Anime of Tomorrow
Tag Archives: haruka
Winter 2013 (13 episodes) (more info)
As slice-of-life comedies go, Minami-ke is definitely above average and does a fantastic job of steering clear of material that’s been done before in this genre; focusing on its own unique take from the perspective of the three Minami sisters. One of the distinguishing features of each season of Minami-ke is that the art style gets a new look. So despite the fact that it’s now on its fourth iteration, it manages to attain a nice level of freshness and because the series is very episodic, it’s fairly easy to get into Tadaima at this stage in the franchise. However, it does make a few references to past events and I worry that newcomers may be lost on more than one occasion. It’s not gut-bustingly funny, but will definitely serve up quite a few smiles.
Winter 2013 (12 episodes) (more info)
Based on its art style and a three-sentence description I’d expected Kotoura-san to be a two-dimensional moe anime. However, what I got was a rollercoaster ride of emotions that really caught me by surprise. The first half of this episode encapsulates Kotoura’s rough childhood and the troubles that come with her ability to read minds and her good-natured honesty. It’s a truly disheartening series of misfortunes that shows what becomes of people who can’t be honest with themselves, but are then confronted with their own inner truth. In this way, Kotoura is the knife that’s peeling away the mask that people wear to play the game otherwise known as, “being social.” I can understand her pain, but perhaps it reflects poorly on me that I wouldn’t have chosen to be so frank if I had the ability to read minds; using my ESP to live a more advantageous life.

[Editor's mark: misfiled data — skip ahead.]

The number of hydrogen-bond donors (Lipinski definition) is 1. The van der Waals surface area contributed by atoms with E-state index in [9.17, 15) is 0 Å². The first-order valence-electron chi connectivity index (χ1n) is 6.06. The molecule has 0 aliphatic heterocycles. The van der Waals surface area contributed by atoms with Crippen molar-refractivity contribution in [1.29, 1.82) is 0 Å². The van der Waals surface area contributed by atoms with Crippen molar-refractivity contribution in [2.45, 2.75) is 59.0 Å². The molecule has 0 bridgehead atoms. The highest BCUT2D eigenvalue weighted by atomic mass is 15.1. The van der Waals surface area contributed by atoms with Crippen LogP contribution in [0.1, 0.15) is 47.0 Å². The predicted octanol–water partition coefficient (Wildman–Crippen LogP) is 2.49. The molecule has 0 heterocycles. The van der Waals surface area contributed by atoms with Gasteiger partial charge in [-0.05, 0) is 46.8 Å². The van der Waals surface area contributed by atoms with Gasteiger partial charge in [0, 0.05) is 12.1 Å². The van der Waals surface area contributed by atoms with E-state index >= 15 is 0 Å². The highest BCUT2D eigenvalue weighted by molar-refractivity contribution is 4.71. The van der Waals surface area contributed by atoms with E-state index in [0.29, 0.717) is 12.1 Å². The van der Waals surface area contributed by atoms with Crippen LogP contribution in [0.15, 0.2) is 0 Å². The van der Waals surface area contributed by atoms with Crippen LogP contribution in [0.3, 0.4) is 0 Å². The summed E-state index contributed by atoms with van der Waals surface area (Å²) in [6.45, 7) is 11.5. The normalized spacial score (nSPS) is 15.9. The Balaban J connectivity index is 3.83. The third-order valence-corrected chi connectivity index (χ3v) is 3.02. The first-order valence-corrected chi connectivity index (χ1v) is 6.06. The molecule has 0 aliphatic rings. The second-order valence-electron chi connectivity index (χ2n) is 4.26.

The supposition that most people would be ashamed to have their inner thoughts broadcast to others appeals greatly to me because I can say with a fair amount of certainty that my thoughts are an honest reflection of my actions. I take great pride in the path I’ve chosen to live a life free of hypocrisy within my own character. I’m not ashamed of who I am and because of this, I identify strongly with Kotoura-san’s male protagonist, Manabe, who similarly takes his classmate’s mind-reading ability as a chance for self-improvement (when he’s not broadcasting his fantasies). This change of circumstances from Kotoura’s lonesomeness and off-putting attitude to finally meeting someone who can push her to open up is fantastically written and shows a lot of potential for future growth. If I was to give a criticism to this anime, I’d say its cute visual design devalues its very serious premise. But if that’s all I have to complain about when I’m already an admitted moe fan, then I’m going to give it a pass and remain on the edge of my seat, expectantly waiting to see what will become of this unexpectedly sophisticated anime.
Autumn 2012 to winter 2013 (26 episodes) (more info)